Monthly Archives: August 2011

The Meet Me In Masada Shorts

I have never been what you might call a typical young traveler. I’m not really interested in clubbing, the local bar scene, or feeling the vibe. I don’t do things spontaneously, I don’t just “see where the night will take me”, instead I plan, I scheme and I make little schedules and I honestly truly love doing that, I really enjoy it, I get so much pleasure out of anticipation. And I like museums, I seek them out, I reveal in dusty rooms of art and archaeology, in architectural tours and city walks, in churches, mosques and temples (depending on the country, of course).  And I like old stuff. Really old stuff. Take for example, Tel Aviv. What’s in Tel Aviv? Well, not much, really. It’s a fresh faced baby of a city, all done in poured concrete and Middle-East-Does-Bauhaus movement and it’s, frankly, rather boring. Well, I mean, it has night life, student life, and a huge population, but other then all that, it’s boring. Jaffa, the oldest part of the city, was a popular port for thousands of years, but now it’s in disarray, filled with crumbling buildings and falling arches. Surrounded by walls created by the Ottoman Empire in it’s once beneficent glory, Jaffa now sits sadly in the shadow of Tel Aviv, staring out onto the Medditeranian, reminiscing about when it once ruled the waves. So while the other people on my trip whined about how little time we got to spend in Tel Aviv, I was relieved to leave. New construction makes me face itch.

But old stuff? Old stuff floats my boat. And no where did my jaw drop as constantly and delightedly as Jerusalem, but I have to tell you, Masada came close.

Masada is a cliff, essentially, very near to the Dead Sea, South of Jerusalem. It’s located on the edge of the Eastern Desert, so the climate is less then merciful, and it’s the site of King Herod’s summer palace (for when the winters of Northern Israel are just too much to take). It was also the last stronghold of the Jewish rebels who fought the Romans in the first Jewish War (66-73 CE). Having lost Jerusalem and witnessed the destruction of the Second Temple (which is, incidently, were the Dome of the Rock sits today),  a handful of rebels under Eleazar ben Yair, also known as the Sicarii Rebels, held out against Roman troops led by Titus Flavius (son of Vespasian, who would eventually become emperor of Rome) for over a year until the Romans finally broke through the thick walls of the citadel. When they entered the little city they found 960 bodies. Only 7 of the people living in Masada chose not to commit suicide at the thought of becoming Roman slaves.  Isn’t history amazing? See, who needs clubs when you have ruins!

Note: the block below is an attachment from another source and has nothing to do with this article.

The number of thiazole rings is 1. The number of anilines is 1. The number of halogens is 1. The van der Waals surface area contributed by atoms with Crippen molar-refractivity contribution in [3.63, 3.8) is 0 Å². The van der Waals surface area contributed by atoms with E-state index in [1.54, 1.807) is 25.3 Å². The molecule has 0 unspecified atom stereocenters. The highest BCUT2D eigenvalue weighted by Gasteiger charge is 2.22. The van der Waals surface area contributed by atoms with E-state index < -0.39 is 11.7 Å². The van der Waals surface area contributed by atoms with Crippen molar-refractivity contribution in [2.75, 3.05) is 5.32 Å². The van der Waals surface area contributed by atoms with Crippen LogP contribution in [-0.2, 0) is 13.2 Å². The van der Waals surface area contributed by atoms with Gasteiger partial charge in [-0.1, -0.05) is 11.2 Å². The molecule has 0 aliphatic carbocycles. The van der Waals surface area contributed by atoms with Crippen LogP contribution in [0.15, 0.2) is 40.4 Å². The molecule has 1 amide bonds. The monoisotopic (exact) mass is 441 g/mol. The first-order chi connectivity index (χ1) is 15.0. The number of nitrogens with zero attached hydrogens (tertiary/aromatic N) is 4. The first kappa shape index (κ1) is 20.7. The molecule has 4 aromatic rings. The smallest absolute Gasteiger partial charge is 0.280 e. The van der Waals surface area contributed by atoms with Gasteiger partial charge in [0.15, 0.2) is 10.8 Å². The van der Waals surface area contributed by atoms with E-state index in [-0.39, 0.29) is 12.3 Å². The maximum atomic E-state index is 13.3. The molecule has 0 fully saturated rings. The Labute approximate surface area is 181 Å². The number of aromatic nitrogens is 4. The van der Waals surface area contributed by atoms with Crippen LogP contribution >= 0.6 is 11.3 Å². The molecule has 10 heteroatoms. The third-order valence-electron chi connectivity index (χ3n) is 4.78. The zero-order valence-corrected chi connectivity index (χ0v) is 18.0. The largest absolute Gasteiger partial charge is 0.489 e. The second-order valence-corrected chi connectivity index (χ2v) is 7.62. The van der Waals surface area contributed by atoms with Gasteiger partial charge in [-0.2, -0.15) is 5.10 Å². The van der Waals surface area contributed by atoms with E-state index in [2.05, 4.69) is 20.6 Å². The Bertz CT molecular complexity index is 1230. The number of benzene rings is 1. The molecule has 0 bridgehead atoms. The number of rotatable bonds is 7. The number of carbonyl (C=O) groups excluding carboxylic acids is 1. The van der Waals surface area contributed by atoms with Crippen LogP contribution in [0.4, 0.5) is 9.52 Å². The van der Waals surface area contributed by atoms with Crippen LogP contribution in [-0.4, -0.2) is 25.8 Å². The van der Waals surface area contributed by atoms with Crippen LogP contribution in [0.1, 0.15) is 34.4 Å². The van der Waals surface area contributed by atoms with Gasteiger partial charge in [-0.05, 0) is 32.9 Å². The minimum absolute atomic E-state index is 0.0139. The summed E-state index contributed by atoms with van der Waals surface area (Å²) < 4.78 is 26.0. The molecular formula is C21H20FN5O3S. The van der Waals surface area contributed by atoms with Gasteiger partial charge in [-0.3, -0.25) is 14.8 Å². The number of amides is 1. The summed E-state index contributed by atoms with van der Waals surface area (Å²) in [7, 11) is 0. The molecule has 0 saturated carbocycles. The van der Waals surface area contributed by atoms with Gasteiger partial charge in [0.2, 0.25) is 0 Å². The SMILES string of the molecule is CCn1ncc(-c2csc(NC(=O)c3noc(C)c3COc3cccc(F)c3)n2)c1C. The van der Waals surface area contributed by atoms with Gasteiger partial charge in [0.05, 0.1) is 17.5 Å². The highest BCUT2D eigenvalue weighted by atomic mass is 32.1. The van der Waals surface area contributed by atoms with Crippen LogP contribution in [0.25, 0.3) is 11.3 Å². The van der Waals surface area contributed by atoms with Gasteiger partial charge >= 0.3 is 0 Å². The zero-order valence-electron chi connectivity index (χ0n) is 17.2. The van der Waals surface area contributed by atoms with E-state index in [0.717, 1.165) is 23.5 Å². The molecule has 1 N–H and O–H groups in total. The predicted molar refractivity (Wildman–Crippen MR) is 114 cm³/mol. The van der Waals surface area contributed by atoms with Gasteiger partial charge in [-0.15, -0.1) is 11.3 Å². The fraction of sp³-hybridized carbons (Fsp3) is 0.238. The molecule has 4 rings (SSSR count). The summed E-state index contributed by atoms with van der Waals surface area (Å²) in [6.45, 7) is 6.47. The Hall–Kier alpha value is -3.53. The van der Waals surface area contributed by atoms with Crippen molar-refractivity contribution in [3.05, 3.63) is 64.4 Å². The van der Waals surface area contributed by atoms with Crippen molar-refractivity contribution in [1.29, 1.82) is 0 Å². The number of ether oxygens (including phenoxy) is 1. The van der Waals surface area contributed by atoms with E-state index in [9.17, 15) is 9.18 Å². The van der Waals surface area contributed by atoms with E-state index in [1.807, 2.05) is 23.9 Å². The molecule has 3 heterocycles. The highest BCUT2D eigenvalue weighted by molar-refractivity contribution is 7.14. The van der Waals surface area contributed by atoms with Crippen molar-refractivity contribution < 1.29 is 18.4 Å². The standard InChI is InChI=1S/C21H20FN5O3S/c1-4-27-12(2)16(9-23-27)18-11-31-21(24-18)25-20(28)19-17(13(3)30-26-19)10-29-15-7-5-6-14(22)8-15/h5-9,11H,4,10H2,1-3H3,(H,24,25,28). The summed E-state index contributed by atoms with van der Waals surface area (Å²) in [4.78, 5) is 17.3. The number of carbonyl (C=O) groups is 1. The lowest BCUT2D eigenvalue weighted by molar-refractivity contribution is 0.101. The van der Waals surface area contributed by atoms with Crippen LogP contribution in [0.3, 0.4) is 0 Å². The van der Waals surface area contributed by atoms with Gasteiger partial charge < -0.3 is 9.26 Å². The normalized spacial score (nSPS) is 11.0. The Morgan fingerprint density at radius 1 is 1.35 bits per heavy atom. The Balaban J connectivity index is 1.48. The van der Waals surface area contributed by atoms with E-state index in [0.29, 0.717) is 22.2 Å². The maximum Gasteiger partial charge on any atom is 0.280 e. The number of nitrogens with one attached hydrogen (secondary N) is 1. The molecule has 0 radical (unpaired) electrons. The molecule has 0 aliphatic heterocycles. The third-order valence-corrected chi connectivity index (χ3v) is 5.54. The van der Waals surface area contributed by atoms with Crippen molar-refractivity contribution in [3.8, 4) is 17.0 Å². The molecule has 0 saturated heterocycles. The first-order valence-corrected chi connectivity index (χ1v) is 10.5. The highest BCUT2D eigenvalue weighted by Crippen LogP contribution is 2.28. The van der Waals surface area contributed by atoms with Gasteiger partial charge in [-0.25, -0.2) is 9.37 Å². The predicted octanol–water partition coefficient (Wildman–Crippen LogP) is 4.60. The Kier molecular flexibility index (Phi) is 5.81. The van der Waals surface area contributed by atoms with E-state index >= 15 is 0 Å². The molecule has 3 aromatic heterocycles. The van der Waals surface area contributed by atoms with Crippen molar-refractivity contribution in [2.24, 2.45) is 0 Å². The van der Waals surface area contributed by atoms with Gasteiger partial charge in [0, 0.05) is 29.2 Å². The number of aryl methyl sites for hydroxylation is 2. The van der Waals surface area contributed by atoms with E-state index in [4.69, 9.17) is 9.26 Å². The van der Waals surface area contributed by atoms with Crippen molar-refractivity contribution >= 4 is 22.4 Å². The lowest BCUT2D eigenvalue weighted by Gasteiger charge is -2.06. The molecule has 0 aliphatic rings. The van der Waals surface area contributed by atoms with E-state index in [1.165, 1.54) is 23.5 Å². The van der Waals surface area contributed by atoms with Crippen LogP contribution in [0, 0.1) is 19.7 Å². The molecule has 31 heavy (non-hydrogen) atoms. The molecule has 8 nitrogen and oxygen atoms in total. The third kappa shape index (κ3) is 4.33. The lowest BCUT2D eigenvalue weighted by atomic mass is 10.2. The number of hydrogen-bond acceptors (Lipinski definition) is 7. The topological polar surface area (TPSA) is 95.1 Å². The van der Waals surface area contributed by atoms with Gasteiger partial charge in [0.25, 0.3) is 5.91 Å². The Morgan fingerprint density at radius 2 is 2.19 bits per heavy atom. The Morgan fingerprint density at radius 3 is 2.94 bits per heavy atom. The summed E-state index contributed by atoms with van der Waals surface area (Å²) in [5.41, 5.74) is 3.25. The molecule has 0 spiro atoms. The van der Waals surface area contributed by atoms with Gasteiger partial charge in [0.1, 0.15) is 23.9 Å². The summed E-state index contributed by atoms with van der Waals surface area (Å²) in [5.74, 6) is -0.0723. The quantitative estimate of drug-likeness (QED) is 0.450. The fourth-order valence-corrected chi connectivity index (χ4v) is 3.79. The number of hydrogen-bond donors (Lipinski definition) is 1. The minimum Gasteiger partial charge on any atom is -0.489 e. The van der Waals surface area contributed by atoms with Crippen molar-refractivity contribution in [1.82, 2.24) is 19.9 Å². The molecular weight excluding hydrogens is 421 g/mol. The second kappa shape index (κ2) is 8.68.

You can read about all this in observer/historian Josepheus’ account, The Jewish War, or you can just cheat and watch the movie, it’s your call.

Enough about the past. Check out my awesome shorts!

Spoiler Alert: This photo was actually taken in Tel Aviv

I made these using a pattern from the 40’s, which is actually rather appropriate because in the 40’s young people flocked to Masada as an inspirational site of Jewish heroism in the face of oppression. It wasn’t excavated properly until the 60’s. Thank goodness it never rains there, because how else would all those objects have survived?

Here I am at the Bethlehem Border

The pattern is Simplicity 2017 from the 1940’s. I bought it on Etsy from SewingWithMissDandy and I absolutely love the pattern. I plan on making it again, maybe in navy, but for my trip through the desert and back in time, I thought that a tan linen would be my best bet. They are extremely comfortable and I have to say, I love the high waist, I think it makes them look more formal and dressy. You have to be careful what you wear on top, though, because the fabric can bunch and make your stomach look more sizable then it is, a fate I don’t know if I entirely avoided. Sigh. The only change I made to the pattern was the addition of a zipper, rather then snap fasteners. Linen was an excellent choice for Israel. Of course,  the shorts winkled like hell, but I steamed them in the shower and that seemed to help, and I blended right in with the environment, don’t you think?